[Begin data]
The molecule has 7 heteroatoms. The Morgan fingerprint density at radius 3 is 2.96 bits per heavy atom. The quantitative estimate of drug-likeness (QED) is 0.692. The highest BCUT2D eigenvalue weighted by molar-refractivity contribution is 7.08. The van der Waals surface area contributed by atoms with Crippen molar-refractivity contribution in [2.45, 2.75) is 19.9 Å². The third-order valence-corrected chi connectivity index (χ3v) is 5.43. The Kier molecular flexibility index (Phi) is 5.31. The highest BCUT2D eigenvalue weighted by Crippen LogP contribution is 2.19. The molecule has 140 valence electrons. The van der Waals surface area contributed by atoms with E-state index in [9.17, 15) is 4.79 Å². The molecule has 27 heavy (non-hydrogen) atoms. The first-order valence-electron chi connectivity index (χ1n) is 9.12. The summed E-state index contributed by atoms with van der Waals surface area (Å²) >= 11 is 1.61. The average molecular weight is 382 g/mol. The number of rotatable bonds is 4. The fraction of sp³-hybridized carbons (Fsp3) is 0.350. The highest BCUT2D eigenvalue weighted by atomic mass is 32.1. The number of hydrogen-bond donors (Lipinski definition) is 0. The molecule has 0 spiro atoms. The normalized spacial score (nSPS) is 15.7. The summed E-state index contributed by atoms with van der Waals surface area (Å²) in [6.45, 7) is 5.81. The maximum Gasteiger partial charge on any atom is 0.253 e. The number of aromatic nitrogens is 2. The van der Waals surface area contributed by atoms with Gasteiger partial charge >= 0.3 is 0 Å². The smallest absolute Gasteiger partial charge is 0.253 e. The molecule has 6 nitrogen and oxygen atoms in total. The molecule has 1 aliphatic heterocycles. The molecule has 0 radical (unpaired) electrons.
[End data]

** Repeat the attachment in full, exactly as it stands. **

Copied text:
The molecule has 7 heteroatoms. The Morgan fingerprint density at radius 3 is 2.96 bits per heavy atom. The quantitative estimate of drug-likeness (QED) is 0.692. The highest BCUT2D eigenvalue weighted by molar-refractivity contribution is 7.08. The van der Waals surface area contributed by atoms with Crippen molar-refractivity contribution in [2.45, 2.75) is 19.9 Å². The third-order valence-corrected chi connectivity index (χ3v) is 5.43. The Kier molecular flexibility index (Phi) is 5.31. The highest BCUT2D eigenvalue weighted by Crippen LogP contribution is 2.19. The molecule has 140 valence electrons. The van der Waals surface area contributed by atoms with E-state index in [9.17, 15) is 4.79 Å². The molecule has 27 heavy (non-hydrogen) atoms. The first-order valence-electron chi connectivity index (χ1n) is 9.12. The summed E-state index contributed by atoms with van der Waals surface area (Å²) >= 11 is 1.61. The average molecular weight is 382 g/mol. The number of rotatable bonds is 4. The fraction of sp³-hybridized carbons (Fsp3) is 0.350. The highest BCUT2D eigenvalue weighted by atomic mass is 32.1. The number of hydrogen-bond donors (Lipinski definition) is 0. The molecule has 0 spiro atoms. The normalized spacial score (nSPS) is 15.7. The summed E-state index contributed by atoms with van der Waals surface area (Å²) in [6.45, 7) is 5.81. The maximum Gasteiger partial charge on any atom is 0.253 e. The number of aromatic nitrogens is 2. The van der Waals surface area contributed by atoms with Gasteiger partial charge >= 0.3 is 0 Å². The smallest absolute Gasteiger partial charge is 0.253 e. The molecule has 6 nitrogen and oxygen atoms in total. The molecule has 1 aliphatic heterocycles. The molecule has 0 radical (unpaired) electrons.